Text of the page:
How did this happen?  How did I miss this, despite having an excited 8-year-old in the house and getting a Christmas tree last weekend, and spending the past three weeks refinishing a spinning wheel for that 8-year-old's CHRISTMAS PRESENT?

My dad is arriving in five days. I haven't cleaned the house sufficiently to have a house guest.  I haven't wrapped any presents.  I haven't even gotten the stocking stuffers or anything for my dad or the cats (of course I get a present for the cats!).  And while I do have presents for my sister, brother-in-law, and niece, the fact that I just realized today that there are only NINE DAYS until Christmas means that their package probably won't arrive in time.  Sigh.  And I was feeling so on top of things and organized when I planned ahead and got their presents all pulled together in October.  Sorry, sis.

It seems like we just had Thanksgiving.  Heck, it seems like we just had Fourth of July.  Why is it the middle of December already?

This year has been so disjointed.  I feel like I've lost entire months while I've been wandering around in a dreary grey fog.

Thursday, December 15, 2011

How this for a pretty picture?  I really like the simpler, cleaner lines of the older model Ashford Traditional wheels. They're so much more elegant than the new ones that have the fussier turnings.

Emma's Ashford

Emma's new old wheel cleaned up beautifully- finally.  It was a long road.  Sadly, I neglected to take any "during" pictures.  Sorry.

Its spa treatment included complete disassembly (except for the drive wheel; I didn't take the spokes out), then a good hard scrubbing with hot soapy water and a green kitchen scrubbie. This took two evenings.  I doubt this poor wheel had ever been cleaned since it was first put together 35 years ago.  The water in the dishpan turned black. It was disgusting.

The scrubbing helped a lot, but there was still a remnant layer of varnish or polyurethane or something that had embedded dirt and had gone somewhat sticky.  Whether the stickiness was from age or from the hot soapy water I don't know, but either way, it had to go.  So the next step was sanding.  I used three grades of sandpaper: 220, 320, and 400.  I used a light  hand and didn't take it down to completely raw wood, just enough to get the dirt and varnish off but keep some of the patina.  Sanding took two long afternoons and an evening.  Sanding all the spokes and curves of the drive wheel was a royal pain!

And then...then came the oil.  I love Danish oil as a finish.  The wood was so beautiful after it was sanded, all velvety and smooth, and I almost hated to do anything else to it.  But I've seen the oil transformation before and in any case, the wood needed to be protected.  Danish oil penetrates the wood and hardens, and makes a beautiful satin finish.  The silver beech wood is gorgeous, and several pieces on this wheel show a lovely wavy grain pattern.  I tried to take pictures of this, but it was overcast today and nothing showed up well in the photos.  I'll try again when the light is better.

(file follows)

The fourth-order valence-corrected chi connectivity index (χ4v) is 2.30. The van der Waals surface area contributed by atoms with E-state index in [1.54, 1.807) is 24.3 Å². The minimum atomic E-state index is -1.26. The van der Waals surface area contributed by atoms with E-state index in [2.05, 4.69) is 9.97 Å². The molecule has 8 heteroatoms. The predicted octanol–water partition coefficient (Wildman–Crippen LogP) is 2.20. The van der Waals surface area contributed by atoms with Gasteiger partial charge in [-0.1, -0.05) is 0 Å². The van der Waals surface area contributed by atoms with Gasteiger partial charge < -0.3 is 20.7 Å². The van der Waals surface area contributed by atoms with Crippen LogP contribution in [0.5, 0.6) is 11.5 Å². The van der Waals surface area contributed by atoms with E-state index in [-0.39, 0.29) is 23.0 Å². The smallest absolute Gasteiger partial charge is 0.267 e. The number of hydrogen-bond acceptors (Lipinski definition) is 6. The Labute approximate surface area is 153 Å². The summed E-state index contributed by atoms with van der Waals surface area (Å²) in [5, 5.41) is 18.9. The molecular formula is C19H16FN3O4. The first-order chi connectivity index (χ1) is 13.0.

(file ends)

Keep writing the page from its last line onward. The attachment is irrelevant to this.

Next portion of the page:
I put six coats of Danish oil on the wood, and it sucked it right up.  I just kept adding more oil every half hour until it finally stopped soaking in right away.  When the last coat still showed a bit of an oil sheen on the surface after an hour, I called it good and gave all the parts a hard buffing with a piece of an old towel.  I let everything dry for two days, then put the pieces back together and let it sit for another couple days to make sure the oil was completely cured.

Tonight I tied on a drive band and a brake band, lubricated all the moving parts well, and spun a test skein.  It's lovely to spin on, and almost silent;  just a bit of whirring from the brake band. I spun and plied 70 grams of Corriedale, and after I adjusted to the slow ratio and remembered to spin thicker than my laceweight default yarn, it was effortless and relaxing. It's a different feel than spinning on my Schacht, but wonderful.


I think this 200 yards of yarn is going to become dark green fingerless mitts.


I really hope Emma is as excited about her wheel as I am.  I'm thrilled with this purchase, and can't wait to give it to her.

Friday, December 09, 2011

A list:
  • Headache.
  • Tired.
  • So tired.
  • Itchy-eyed tired.
  • Weights-on-my-shoulders tired.
  • Total of 10 hours sleep since Sunday.
  • Depressing monkey mind that won't shut up.
  • Can't. Fall. Asleeeep!
  • Taking a Tylenol PM now and will listen to my meditation CD.
That is all.